We kids heard the adults talking about hiding their valuables, which led to a discussion about our valuables. Barbara said to Ellen, “Our most precious things are our books so we better bury them.” Ellen went along with that and they buried their books in the wet dirt. Soon they were ruined. I was not wiser, but I was luckier. I buried my collection of old rhinestone jewelry that we girls traded back and forth. I found it in the ground two years later.
My parents wanted me to be safe, so I was sent to South Pasadena, California to live with my mother’s sister, Aunt Kit and her family. Mrs. McGillivray took Barbara and Ellen and me from our island of Hawaii to my grandmother’s house on Oahu, The day we left, March 22, 1942, was my 10th birthday and I got dreadfully seasick. Once we got to my grandmother’s big colonial house we were furnished with lots of entertainment. We cut out paper dolls, sewed doll clothes and tore around her garden playing hide and seek, jumped rope and generally kept happy and busy, aside from when I hit my head on a garden bench necessitating stitches. I still have the scar under my eyebrow to prove it. During the occasional air raid drills we would go into the bomb shelter in Grandmother’s back yard until the all clear siren sounded. I felt more excited than scared. We waited at Grandmother’s house for two weeks for the ship to arrive. It was part of an Army hospital convoy. We got on the main ship where we shared one stateroom and had nice dining room service. We zigzagged across the Pacific to avoid Japanese submarines. I can’t remember anything I didn’t like about the 10 day trip.
When we arrived in San Francisco, my sister was there waiting. She was studying Home Economics at Mills College in Oakland. I was glad to see her. I had always idolized her, though we were 10 ½ years apart and were not close. In her memoir Wild Onions she wrote “Sister Marice was barely noticed by me in those days. I was a teenager, self-centered, and in school on Oahu.” She went away to school on Oahu and lived in the boarding department at Punahou School when I was just two years old. Her teenage clothes, music, and friends were fascinating to me. After I arrived in San Francisco, she and I traveled on the Daylight Express railway to Southern California. She gave me a book, The Bluebird of Happiness, which I thought a nice present and we read it together as we rolled along. I kept that book for many years. I found out later that my sister had given up a long anticipated trip to Sun Valley to go skiing in order to take me to my aunt’s. I hope she has forgiven me by now.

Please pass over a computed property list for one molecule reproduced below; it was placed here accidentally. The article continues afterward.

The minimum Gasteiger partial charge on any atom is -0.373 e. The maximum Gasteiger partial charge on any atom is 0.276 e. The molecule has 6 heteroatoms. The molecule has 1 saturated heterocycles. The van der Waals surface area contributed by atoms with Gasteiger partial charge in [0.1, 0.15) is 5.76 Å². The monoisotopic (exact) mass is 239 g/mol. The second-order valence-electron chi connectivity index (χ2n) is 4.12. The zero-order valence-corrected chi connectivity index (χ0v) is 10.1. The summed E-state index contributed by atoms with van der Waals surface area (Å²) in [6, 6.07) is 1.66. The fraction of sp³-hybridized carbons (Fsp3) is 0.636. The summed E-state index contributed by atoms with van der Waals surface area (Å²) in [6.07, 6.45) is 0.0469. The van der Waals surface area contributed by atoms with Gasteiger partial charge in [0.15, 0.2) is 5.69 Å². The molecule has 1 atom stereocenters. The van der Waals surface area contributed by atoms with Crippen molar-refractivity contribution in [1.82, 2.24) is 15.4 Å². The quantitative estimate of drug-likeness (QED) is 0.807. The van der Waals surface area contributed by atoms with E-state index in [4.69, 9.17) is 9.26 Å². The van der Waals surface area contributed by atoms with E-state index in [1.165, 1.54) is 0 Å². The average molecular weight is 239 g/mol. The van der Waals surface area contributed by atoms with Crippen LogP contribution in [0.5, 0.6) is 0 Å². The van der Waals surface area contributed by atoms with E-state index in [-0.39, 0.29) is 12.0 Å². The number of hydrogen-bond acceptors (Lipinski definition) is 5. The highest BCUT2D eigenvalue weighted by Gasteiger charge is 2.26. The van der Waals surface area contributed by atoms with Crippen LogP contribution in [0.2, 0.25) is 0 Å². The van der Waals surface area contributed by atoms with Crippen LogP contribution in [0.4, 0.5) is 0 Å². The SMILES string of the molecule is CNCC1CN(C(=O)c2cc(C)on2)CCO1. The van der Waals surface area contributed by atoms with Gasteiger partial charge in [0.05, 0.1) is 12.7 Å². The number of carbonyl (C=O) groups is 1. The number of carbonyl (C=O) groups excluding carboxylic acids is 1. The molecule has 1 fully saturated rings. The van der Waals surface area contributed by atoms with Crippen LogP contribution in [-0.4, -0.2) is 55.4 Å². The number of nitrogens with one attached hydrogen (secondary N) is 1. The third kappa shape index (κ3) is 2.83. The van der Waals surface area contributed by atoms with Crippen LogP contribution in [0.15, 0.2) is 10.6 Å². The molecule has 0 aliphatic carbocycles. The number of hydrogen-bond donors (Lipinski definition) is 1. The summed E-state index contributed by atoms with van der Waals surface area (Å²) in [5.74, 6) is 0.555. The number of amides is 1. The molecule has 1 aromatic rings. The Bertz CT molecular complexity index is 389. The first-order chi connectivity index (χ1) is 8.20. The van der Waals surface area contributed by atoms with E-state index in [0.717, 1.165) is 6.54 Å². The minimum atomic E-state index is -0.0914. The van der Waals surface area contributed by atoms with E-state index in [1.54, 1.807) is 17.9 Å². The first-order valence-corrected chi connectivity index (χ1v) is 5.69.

I exchanged letters with my parents every week, though the letters took two weeks to arrive. They were often censored and would have chunks cut out of them. One occasion for censorship was when my mother quoted what my orthodontist said about the way my tooth straightening was to continue. His name was Dr. Kubo, and perhaps the censors thought this business about my teeth was a code. My mother was very clever when she wanted to tell me the volcano was erupting. This was information the Japanese might want. She wrote, “Dr. Jagger’s baby is spitting up.” I knew Dr. Jagger was the volcanologist and that he did not have a young child. The censors did not catch that.